Popular Mechanics

Popular Mechanics December 2019

Discover the latest in technology, engineering, and tools with Popular Mechanics. Plus, get essential advice on your home and car, useful DIY ideas, in-depth explanations on how things work, and more!

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País:
United States
Língua:
English
Editora:
Hearst
Periodicidade:
Bimonthly
US$ 5,99
US$ 19,99
10 Edições

nesta edição

4 minutos
trust us, infusing whiskey is delicious

THERE’S A PHASE COLlege students go through where they decide cheap, clear liquor needs an upgrade. But what, really, can an aspiring dormroom mixologist do with a non-discerning palate, limited funds, and not enough time? Ah yes. Infuse. Just throw Skittles or frozen blueberries or any other easily accessible sweet accoutrement into the plastic handle and wait. The resulting concoction is probably awful. It will be consumed anyway. Don’t be ashamed if you went through that phase. You may now have disposable income to buy fancier bottles, but that does not mean you should quash that adventurous spirit—you know, the same one that drove you to throw Pop Rocks into Smirnoff. Harness that desire to meddle with your liquor cabinet and you can create some truly wild and delicious drinks. With…

3 minutos
after 65 years, supercomputers finally solve this unsolvable math problem

MATHEMATICIAN ANDREW BOOKER was searching for topics to present at his children’s math club when he stumbled across a YouTube video about the sum-of-three-cubes puzzle. “It was a case of serendipity,” the University of Bristol mathematics professor says. The video—produced by the popular YouTube channel Numberphile—led him to solve a curious equation that has stumped mathematicians for decades. In 1825, mathematician S. Ryley proved in the magazine Ladies’ Diary that any fraction can be represented as the sum of three cubes of fractions. Mathematician Louis Mordell took the puzzle a step further in 1953, when he questioned whether the same type of solution could be found for x3+y3+z3 = k, a diophantine equation, which involves only positive and negative integers. He started with the number 3, and the hunt was on…

1 minutos
the ultimate campfire just needs one piece of wood

A NO-BRAINER BUILD Find a log at least 8 inches in diameter and 16 inches long (make sure both ends are flat) and stand it upright. Using an axe or chainsaw, make 2 or 3 cuts down the length of the log as if you were slicing a pie, stopping 5 inches above the base (some wire will hold the log together if it starts to fall apart). Stack kindling atop the log at the intersection of the cuts and light. It will fall through the cracks as it burns, lighting the log from the inside. AN ULTRA-FOCUSED FLAME Traditional fires can take hours to produce embers suitable for cooking or warming your camp. But a Swedish fire log’s contained heat makes it hot enough for cooking in as little as…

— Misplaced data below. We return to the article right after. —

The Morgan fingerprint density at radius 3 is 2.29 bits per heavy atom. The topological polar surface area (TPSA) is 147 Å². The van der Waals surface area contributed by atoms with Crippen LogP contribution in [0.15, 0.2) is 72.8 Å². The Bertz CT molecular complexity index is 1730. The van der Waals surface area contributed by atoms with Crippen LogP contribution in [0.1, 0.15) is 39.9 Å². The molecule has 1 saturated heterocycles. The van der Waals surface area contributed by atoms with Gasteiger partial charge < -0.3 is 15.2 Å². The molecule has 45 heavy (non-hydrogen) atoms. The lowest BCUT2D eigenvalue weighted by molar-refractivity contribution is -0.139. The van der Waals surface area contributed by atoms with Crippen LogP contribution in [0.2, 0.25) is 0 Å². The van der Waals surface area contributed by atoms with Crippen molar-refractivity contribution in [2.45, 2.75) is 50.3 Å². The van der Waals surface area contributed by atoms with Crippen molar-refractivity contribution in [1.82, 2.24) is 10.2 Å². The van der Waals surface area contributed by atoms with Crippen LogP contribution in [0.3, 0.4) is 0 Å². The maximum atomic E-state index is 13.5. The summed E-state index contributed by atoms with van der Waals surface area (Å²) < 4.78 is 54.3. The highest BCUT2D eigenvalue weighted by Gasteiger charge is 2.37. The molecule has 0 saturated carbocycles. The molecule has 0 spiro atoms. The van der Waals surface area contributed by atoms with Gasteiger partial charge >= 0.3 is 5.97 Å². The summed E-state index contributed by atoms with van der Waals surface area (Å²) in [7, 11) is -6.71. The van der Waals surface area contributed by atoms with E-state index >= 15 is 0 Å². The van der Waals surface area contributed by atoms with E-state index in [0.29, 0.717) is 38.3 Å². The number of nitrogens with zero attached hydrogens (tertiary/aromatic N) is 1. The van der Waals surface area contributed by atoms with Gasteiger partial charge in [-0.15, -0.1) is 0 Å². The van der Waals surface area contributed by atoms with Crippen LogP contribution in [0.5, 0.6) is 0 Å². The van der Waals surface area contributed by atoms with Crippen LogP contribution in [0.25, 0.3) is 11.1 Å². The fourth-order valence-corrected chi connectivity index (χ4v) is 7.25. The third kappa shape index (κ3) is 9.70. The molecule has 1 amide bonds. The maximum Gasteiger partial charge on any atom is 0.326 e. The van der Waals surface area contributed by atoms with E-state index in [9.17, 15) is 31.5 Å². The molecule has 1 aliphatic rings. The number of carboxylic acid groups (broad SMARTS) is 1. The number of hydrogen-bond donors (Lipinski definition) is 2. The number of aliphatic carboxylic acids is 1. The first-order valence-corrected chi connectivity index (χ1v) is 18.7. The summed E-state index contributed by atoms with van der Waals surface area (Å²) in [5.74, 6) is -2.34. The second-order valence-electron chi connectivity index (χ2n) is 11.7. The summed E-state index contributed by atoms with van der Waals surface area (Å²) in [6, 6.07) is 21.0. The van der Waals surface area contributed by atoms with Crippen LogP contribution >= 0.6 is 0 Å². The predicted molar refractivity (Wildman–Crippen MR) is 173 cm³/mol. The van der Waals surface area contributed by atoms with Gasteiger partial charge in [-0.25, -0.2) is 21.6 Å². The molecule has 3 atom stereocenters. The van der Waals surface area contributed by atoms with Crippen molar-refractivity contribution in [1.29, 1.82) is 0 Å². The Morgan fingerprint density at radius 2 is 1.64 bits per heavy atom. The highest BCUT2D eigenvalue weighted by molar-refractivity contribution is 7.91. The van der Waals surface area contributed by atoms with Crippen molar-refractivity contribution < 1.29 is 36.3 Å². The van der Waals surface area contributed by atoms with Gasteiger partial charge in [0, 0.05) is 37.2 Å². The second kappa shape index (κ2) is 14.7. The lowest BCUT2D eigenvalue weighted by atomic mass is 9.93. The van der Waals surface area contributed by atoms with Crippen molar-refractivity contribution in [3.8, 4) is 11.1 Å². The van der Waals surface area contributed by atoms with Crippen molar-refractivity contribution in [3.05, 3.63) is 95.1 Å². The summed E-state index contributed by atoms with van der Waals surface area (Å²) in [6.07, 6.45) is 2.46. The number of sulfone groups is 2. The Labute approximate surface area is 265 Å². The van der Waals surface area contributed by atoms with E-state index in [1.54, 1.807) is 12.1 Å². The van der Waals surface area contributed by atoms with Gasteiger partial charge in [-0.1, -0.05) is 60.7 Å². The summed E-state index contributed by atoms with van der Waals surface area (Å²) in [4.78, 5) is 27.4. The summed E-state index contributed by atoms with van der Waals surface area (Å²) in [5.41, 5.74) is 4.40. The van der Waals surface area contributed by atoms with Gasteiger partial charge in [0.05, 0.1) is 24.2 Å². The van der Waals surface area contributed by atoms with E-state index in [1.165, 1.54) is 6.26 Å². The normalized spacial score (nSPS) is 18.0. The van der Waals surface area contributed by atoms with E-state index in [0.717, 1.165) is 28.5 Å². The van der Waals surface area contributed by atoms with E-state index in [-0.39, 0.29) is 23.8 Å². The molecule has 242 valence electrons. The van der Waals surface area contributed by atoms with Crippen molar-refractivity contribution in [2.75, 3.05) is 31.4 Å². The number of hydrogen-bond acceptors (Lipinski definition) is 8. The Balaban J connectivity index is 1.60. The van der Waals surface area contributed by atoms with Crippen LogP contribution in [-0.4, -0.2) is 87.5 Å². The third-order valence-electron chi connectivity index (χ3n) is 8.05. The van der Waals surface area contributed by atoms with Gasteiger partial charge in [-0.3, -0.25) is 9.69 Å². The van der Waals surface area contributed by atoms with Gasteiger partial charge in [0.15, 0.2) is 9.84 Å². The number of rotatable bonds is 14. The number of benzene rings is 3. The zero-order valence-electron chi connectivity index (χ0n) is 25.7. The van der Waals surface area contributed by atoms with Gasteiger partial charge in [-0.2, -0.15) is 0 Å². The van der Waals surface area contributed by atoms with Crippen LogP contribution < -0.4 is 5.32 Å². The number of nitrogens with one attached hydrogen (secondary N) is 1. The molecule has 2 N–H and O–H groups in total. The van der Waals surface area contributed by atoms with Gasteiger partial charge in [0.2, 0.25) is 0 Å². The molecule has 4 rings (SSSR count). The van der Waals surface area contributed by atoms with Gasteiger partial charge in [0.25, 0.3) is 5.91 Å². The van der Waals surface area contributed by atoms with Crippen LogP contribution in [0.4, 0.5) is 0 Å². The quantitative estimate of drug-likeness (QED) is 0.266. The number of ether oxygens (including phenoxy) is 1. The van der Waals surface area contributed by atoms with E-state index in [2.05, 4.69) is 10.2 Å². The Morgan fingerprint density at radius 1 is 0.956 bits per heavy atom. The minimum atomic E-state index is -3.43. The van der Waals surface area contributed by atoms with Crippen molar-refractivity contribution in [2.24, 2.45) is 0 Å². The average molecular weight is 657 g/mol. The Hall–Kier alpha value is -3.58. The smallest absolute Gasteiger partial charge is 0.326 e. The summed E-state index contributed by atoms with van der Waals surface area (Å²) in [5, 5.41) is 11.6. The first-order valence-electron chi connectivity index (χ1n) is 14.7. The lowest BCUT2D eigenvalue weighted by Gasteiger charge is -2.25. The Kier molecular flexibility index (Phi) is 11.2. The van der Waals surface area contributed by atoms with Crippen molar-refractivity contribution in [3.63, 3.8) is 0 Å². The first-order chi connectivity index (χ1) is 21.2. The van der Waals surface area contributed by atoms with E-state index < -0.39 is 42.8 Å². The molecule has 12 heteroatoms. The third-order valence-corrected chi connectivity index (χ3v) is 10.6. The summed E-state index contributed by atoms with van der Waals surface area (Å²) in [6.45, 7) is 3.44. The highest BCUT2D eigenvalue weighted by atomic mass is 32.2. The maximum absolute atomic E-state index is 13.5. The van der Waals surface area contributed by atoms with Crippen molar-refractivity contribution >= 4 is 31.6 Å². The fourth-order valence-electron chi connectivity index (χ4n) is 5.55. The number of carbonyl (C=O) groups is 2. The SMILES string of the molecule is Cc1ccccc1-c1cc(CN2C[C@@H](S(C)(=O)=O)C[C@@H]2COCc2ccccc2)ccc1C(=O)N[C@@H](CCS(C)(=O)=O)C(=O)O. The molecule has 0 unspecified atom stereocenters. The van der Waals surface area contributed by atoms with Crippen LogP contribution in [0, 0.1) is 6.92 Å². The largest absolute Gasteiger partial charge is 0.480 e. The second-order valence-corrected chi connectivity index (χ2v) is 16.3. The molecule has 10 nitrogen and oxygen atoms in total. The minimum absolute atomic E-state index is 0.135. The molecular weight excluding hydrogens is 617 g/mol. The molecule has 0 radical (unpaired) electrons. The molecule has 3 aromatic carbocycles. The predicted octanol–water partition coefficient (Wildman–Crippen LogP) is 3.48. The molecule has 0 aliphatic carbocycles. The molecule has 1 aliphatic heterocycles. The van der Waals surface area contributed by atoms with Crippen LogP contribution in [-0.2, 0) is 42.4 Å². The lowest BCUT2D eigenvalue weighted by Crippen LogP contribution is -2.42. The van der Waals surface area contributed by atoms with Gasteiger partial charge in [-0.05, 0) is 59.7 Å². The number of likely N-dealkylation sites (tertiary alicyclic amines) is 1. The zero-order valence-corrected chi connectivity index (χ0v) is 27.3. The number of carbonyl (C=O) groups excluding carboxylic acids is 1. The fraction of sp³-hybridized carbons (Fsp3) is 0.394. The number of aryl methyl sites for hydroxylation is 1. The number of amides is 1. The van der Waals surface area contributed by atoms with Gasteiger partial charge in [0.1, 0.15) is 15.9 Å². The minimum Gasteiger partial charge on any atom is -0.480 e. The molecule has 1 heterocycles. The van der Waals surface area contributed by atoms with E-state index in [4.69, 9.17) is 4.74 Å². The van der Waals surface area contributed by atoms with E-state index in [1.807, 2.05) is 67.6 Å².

4 minutos
the tiny action cam that made us all diyers

BEFORE YOUTUBE, IF YOU wanted to replace a balky starter motor in your Hyundai Elantra, you had to find a copy of a Haynes manual and puzzle out the repair yourself from instructions and exploded diagrams. If you needed to run an electrical circuit in your home, you turned to Renovation. Now we consult the omnipresent video sharing platform, where homemade bits of footage show us how to tackle almost any project. Those videos were shot with or made possible by a little camera called the GoPro. Before its creation, there was no easy way to shoot, edit, and share videos. To do that, you’d need a major production studio. YouTuber Scotty Kilmer remembers the change clearly. The celebrity mechanic went from hosting the Crank It Up car repair show on CBS,…

5 minutos
the wild idea that the titanic never really sank

IS IT ACTUALLY the Titanic at the bottom of the ocean? No one is denying that a ship really sank in the icy waters of the North Atlantic on April 15, 1912. Or that approximately 1,500 passengers aboard perished. However, there are some who suggest that the White Star Line, the ship’s parent company, pulled a fast one on the public in an insurance scam that ended up going horribly wrong. These theorists claim that instead of the Titanic, a sister ship in White Star’s fleet was the one that now sits at the bottom of the ocean. The strangest part: The idea isn’t as far-fetched as you might think. THE HEYDAY OF BIG SHIPS The British White Star Line had stiff competition in England and across the globe. Locally, it had a fierce…

2 minutos
stop buying your tech new

WHAT EVER YEAR you’re reading this, the new iPhone is awesome. It always is. Same with the new Samsung Galaxy, and Bose’s new noise-canceling headphones. But right now, just before 2020, the improvements between versions are becoming less obvious. In the case of the iPhone 11, the cameras are a big advance. But for the majority of us customers, last year’s model will serve us just as well as the new one. That’s why, when I need something like a phone or laptop, I almost never buy it new. You should do the same. I’m not talking about going on eBay or Craigslist or letgo for used tech. Even if you know what to look for and what prices are fair, the time cost of doing all the quality control yourself is…